Since ancient times, humanity has been preoccupied with the topic of our origins and what distinguishes us. Paleontology and archeology are critical for understanding human evolution. According to research, the anatomically modern human, Homo sapiens, first appeared in Africa around 300,000 years ago, while our closest known relatives, Neanderthals, developed outside of Africa and populated Europe and Western Asia from around 400,000 years until they went extinct 30,000 years ago.
Homo sapiens traveled from Africa to the Middle East some 70,000 years ago, and from there spread to the rest of the world. For tens of thousands of years, Homo sapiens and Neanderthals coexisted in extensive portions of Eurasia. But what do we know about our ancestors, the vanished Neanderthals? Genomic information might provide clues. Almost the complete human genome had been sequenced by the end of the 1990s. This was a significant achievement that enabled further investigations of the genetic link between different human groups. Studies of the relationship between modern humans and the extinct Neanderthals, on the other hand, would necessitate the sequencing of genomic DNA recovered from archaic specimens.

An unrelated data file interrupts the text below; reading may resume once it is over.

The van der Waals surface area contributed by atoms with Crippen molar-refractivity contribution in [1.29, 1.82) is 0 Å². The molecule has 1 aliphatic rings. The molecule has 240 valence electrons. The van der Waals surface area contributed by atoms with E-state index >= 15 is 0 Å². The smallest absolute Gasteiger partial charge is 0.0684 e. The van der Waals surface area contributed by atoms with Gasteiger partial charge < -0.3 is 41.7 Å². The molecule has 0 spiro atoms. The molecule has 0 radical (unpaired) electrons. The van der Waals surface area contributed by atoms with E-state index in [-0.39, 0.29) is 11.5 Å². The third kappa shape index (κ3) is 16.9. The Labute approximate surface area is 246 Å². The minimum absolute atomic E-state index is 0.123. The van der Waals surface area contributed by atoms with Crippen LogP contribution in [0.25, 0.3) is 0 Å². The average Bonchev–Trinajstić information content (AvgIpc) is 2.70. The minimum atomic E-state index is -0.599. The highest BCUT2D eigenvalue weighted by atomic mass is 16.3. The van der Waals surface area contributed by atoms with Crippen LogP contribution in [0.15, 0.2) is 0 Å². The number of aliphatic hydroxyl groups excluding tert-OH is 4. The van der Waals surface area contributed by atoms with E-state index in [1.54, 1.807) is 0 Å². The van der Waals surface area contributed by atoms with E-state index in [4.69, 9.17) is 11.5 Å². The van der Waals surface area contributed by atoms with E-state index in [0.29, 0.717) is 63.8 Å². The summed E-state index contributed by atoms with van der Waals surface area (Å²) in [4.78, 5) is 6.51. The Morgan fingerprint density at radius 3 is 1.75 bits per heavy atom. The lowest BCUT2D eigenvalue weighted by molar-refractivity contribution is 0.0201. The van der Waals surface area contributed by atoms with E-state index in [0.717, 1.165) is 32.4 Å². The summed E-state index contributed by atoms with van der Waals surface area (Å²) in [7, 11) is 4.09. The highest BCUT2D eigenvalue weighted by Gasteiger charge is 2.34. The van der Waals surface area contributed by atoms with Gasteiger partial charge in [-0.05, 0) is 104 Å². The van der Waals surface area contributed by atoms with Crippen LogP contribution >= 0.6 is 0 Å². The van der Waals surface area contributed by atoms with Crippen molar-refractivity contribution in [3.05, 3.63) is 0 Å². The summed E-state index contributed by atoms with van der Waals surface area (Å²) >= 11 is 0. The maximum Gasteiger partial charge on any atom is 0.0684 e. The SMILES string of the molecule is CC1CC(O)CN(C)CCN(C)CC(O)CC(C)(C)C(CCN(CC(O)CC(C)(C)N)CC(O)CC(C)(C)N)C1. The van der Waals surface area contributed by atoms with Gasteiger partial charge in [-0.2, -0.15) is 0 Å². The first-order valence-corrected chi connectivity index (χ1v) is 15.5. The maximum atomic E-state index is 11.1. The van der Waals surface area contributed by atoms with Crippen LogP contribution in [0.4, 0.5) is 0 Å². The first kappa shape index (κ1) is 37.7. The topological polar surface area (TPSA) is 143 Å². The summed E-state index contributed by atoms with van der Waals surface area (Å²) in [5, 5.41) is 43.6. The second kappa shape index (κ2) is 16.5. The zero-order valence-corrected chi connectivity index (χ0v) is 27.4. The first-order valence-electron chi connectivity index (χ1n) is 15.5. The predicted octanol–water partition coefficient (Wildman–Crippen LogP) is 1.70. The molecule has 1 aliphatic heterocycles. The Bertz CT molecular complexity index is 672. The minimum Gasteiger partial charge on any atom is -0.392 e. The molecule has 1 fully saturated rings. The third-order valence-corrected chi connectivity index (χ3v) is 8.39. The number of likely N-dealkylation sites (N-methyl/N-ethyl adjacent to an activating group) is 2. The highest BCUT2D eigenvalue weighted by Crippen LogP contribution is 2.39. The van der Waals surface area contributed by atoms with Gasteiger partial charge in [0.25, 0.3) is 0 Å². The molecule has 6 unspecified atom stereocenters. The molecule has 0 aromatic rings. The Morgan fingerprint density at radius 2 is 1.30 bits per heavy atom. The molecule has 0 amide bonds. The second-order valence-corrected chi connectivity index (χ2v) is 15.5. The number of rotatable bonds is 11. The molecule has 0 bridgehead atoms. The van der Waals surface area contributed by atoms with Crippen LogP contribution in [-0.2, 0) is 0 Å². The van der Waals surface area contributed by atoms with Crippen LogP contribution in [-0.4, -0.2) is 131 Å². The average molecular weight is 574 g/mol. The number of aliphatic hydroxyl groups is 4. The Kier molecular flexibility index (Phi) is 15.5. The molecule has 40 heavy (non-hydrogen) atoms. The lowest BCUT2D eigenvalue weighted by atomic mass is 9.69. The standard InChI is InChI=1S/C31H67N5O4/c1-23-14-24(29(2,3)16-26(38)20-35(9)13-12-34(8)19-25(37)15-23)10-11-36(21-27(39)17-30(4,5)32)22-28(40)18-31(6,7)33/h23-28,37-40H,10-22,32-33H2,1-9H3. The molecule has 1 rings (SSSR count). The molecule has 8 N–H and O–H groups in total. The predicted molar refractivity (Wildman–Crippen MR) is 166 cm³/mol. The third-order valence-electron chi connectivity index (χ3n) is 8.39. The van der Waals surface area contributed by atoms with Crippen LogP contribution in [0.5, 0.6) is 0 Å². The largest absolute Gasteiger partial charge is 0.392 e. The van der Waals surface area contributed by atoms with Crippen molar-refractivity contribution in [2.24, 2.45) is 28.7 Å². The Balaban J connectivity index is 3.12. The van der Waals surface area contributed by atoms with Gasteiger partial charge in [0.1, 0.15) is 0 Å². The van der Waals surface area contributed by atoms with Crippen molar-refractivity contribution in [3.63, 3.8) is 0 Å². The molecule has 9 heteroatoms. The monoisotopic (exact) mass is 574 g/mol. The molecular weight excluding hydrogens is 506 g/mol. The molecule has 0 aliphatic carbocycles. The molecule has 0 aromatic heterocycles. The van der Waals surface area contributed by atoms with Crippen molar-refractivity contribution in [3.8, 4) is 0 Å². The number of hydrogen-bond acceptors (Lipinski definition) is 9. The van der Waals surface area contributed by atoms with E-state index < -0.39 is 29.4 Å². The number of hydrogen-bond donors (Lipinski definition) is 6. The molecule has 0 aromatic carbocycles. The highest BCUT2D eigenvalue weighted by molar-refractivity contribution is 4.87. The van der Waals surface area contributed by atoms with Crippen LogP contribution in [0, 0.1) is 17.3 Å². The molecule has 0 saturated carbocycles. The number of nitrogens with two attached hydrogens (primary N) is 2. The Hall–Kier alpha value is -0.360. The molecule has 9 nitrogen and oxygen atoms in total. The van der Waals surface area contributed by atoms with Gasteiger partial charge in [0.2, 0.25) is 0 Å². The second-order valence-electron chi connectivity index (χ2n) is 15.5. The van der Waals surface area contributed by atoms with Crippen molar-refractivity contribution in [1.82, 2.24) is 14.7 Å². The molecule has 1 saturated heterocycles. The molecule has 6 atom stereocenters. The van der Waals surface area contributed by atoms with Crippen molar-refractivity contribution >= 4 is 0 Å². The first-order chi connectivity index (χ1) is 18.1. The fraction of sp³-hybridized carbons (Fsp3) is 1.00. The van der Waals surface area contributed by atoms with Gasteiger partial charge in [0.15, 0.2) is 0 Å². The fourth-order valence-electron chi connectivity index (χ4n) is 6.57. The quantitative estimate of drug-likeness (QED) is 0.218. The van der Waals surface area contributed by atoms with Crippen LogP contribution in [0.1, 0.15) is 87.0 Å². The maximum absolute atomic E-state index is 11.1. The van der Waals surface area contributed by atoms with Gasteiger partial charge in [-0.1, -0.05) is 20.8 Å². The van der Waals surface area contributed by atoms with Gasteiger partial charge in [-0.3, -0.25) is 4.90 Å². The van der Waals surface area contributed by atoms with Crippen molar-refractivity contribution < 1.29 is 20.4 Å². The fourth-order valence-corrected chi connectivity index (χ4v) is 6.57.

Svante Pääbo got interested in the idea of using current genetic tools to analyze the DNA of Neanderthals early in his career. However, he quickly understood the significant technological obstacles, as DNA becomes chemically changed and degrades into small bits over time. Only tiny quantities of DNA remain after thousands of years, and what remains is heavily polluted with DNA from microbes and modern people. Pääbo began developing tools to examine DNA from Neanderthals as a postdoctoral student with Allan Wilson, a pioneer in the area of evolutionary biology, an undertaking that lasted several decades.